A mystic is someone who sees that holiness at first glance – or at least knows it’s there, seen or unseen. And a mystic is willing to admit it.

[Frederick Buechner; Listening to Your Life; San Francisco, CA: HarperSanFrancisco, 1992, p. 168]

For Whose Benefit?

Then Peter came and said to him, “Lord, if another member of the church sins against me, how often should I forgive? As many as seven times?” Jesus said to him, “Not seven times, but, I tell you, seventy-seven times.” Matthew 18:21-22

For most of my life, I assumed that the reason Jesus told Peter to forgive another was for the benefit of the other person. It seemed like a lot to require of anyone, and it still does.

The older I get, the more inclined I am to see how forgiveness benefits the forgiver as much or more than the one forgiven. To be released from that acid gnawing away at body and spirit that corrodes the very heart of my being until I forgive is a grace bordering on the miraculous.

Is releasing another from a burden of guilt, of restoring another’s inner peace, too high a price for the reprieve from my own suffering?

[Daily Peace: Washington, D.C.: National Geographic Society, 2015; photos by Marek Minch and Elena Alyukova-Sergeeva. For more on this series, click Daily Meds above.]

With age…

[Author of Wild: From Lost to Found on the Pacific Crest Trail; excerpt from Daily Peace; Washington, D.C.: National Geographic Society, 2015]

What is unforgivable? It’s an important question that arises whenever harm comes into our lives. And an even more critical question: who cannot be forgiven?

The older I get, the more I am convinced of this: when I assign someone to the land of the unforgivable and unforgiven, I end up living there, too. Only by the grace of God can either one of us find release.

What We Deserve

There are countless people who sit in church pews throughout the world, hearing words of love that they cannot bring themselves to accept or believe. Love freely given gets mistaken for benefits that must be earned, and that is no love at all. Why is it that harsh judgement is accepted as deserved, but love is not?

Stephen Chbosky is a novelist and film writer. Judging by the words above, he’d make a decent theologian, too.

And now faith, hope, and love abide, these three: and the greatest of these is love. I Cor 13:13

[Daily Peace: 365 Days of Renewal; Washington, D.C.: National Geographic Society, 2014. Stephen Chbosky is the author of The Perks of Being a Wallflower, among other things. Photographer: Steve Schindler]

Clearing A Path

March 15, 2023

It took almost two days for the storm to wind down to a few floating flakes. Twelve hours into it, I took a shovel to the four inches of snow piled up on the front porch and the ten inches on the walkway. When another half a foot accumulated a few hours later, my husband cleared the porch and walk. The next morning, the walk was buried in another foot of snow. I pushed through the snow blocking the door and went out for round three of shoveling.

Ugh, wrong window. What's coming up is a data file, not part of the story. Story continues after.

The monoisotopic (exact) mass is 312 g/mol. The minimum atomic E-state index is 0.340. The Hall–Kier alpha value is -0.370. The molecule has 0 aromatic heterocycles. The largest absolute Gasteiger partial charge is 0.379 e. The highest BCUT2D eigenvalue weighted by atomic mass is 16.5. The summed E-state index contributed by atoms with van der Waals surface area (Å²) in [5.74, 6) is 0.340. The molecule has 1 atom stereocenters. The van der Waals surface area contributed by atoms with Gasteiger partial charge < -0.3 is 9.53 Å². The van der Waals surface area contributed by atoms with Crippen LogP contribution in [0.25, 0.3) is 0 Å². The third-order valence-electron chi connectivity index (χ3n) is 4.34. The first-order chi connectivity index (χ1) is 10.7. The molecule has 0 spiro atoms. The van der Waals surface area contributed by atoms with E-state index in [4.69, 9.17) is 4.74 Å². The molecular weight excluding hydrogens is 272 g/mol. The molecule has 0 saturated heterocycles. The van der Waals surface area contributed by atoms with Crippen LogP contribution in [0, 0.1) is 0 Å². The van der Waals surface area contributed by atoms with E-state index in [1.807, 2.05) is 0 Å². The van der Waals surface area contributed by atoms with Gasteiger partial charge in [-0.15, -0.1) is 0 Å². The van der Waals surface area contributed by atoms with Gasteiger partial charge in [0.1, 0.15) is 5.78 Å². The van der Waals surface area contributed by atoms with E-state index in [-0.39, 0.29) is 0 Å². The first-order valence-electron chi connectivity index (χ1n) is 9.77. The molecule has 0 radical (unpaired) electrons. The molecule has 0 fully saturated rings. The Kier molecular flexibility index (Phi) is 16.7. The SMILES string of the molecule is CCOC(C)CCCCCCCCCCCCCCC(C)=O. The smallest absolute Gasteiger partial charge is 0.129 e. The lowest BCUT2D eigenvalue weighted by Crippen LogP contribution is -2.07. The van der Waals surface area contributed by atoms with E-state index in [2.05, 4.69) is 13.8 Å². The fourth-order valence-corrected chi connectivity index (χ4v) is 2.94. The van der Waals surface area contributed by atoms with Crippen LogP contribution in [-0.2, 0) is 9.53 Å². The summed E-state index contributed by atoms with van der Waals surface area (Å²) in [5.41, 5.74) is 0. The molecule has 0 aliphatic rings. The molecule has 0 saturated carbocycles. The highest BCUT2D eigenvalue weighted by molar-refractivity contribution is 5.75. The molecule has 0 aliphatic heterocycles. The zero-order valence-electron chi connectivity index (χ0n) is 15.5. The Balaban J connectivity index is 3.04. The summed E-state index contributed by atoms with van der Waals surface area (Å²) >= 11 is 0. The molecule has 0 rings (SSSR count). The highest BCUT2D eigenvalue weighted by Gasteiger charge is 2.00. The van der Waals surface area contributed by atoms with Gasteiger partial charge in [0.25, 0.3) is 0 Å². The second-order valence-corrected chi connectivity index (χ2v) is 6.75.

It took a lot of bending and heavy lifting to clear a path the first time, and all that work disappeared as the snow continued to fall. All that was accomplished with three rounds of shoveling was the restoration of a way in and out of the house. Such work is usually only noticed when it hasn’t been done, and the path is blocked.

I experience centering prayer in much the same way – a lot of work without much in the way of discernible accomplishment. But it keeps the way clear, getting me beyond my own small internal world and allowing me to welcome others into it. And that is no small thing…

The Path Through

Letting go of what doesn’t matter: some tangible gain for my every effort.

Loving what does: anything that gets me beyond my own small world – and allows others into it.


We do not presume to come to this thy table, O merciful Lord, trusting in our own righteousness, but in thy manifold and great mercies. We are not worthy so much as to gather up the crumbs under thy table. But thou are the same Lord whose property is always to have mercy. Grant us, therefore, gracious Lord, so to eat the flesh of thy dear Son Jesus Christ, and to drink his blood, that we may evermore live in him, and he in us. Amen.

I say it at least eight times in the typical worship service. Recently, I’ve been thinking of different ways of saying Amen, ways to help me mean it when I say it: I’m in! Sign me up! Absolutely! Thinking of Amen as a verbal way of raising my hand rather than a place-holding word to keep the rhythm of the service on track keeps me from thinking I am merely a passive observer rather than an active participant. It also brings to mind what I’m in for…

Do I want to see love transform this world into a place where everyone knows they are unique and sacred? Absolutely!

Am I willing to give up the partial identities that drain joy from my daily life? Sign me up!

Will I join with others to serve those whom Jesus loved – the poor, the needy, the desperate? I’m in!

And the hardest one: will I let go of my preferred way of seeing and acting in the world to bring about God’s kingdom? Am I willing to follow in the footsteps of Jesus? Let’s hope I can say with conviction and joy: I’m in!